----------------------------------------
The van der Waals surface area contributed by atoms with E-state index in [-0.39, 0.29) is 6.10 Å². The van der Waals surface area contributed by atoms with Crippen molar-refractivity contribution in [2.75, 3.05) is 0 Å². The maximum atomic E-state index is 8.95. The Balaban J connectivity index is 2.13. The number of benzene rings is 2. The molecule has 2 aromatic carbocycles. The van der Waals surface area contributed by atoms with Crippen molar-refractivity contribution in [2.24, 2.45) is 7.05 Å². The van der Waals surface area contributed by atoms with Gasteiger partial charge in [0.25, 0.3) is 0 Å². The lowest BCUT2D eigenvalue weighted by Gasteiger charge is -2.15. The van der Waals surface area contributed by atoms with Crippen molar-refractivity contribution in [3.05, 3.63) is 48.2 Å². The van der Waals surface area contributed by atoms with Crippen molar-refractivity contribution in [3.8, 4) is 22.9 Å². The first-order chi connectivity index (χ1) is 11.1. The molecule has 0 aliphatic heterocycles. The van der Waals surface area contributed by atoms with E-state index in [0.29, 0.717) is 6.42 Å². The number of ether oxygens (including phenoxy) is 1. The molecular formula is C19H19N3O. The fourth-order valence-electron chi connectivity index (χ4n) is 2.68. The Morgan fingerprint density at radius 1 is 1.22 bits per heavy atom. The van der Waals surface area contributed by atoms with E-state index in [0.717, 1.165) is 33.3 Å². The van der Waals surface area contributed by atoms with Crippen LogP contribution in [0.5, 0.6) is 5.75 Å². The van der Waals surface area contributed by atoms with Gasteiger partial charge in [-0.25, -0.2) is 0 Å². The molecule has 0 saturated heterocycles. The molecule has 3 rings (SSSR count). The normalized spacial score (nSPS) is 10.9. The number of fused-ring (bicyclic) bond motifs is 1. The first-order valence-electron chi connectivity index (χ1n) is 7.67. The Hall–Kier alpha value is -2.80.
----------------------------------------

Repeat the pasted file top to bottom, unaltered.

The van der Waals surface area contributed by atoms with E-state index in [-0.39, 0.29) is 6.10 Å². The van der Waals surface area contributed by atoms with Crippen molar-refractivity contribution in [2.75, 3.05) is 0 Å². The maximum atomic E-state index is 8.95. The Balaban J connectivity index is 2.13. The number of benzene rings is 2. The molecule has 2 aromatic carbocycles. The van der Waals surface area contributed by atoms with Crippen molar-refractivity contribution in [2.24, 2.45) is 7.05 Å². The van der Waals surface area contributed by atoms with Gasteiger partial charge in [0.25, 0.3) is 0 Å². The lowest BCUT2D eigenvalue weighted by Gasteiger charge is -2.15. The van der Waals surface area contributed by atoms with Crippen molar-refractivity contribution in [3.05, 3.63) is 48.2 Å². The van der Waals surface area contributed by atoms with Crippen molar-refractivity contribution in [3.8, 4) is 22.9 Å². The first-order chi connectivity index (χ1) is 11.1. The molecule has 0 aliphatic heterocycles. The van der Waals surface area contributed by atoms with E-state index in [0.29, 0.717) is 6.42 Å². The number of ether oxygens (including phenoxy) is 1. The molecular formula is C19H19N3O. The fourth-order valence-electron chi connectivity index (χ4n) is 2.68. The Morgan fingerprint density at radius 1 is 1.22 bits per heavy atom. The van der Waals surface area contributed by atoms with E-state index in [0.717, 1.165) is 33.3 Å². The van der Waals surface area contributed by atoms with Crippen LogP contribution in [0.5, 0.6) is 5.75 Å². The van der Waals surface area contributed by atoms with Gasteiger partial charge in [-0.25, -0.2) is 0 Å². The molecule has 0 saturated heterocycles. The molecule has 3 rings (SSSR count). The normalized spacial score (nSPS) is 10.9. The number of fused-ring (bicyclic) bond motifs is 1. The first-order valence-electron chi connectivity index (χ1n) is 7.67. The Hall–Kier alpha value is -2.80.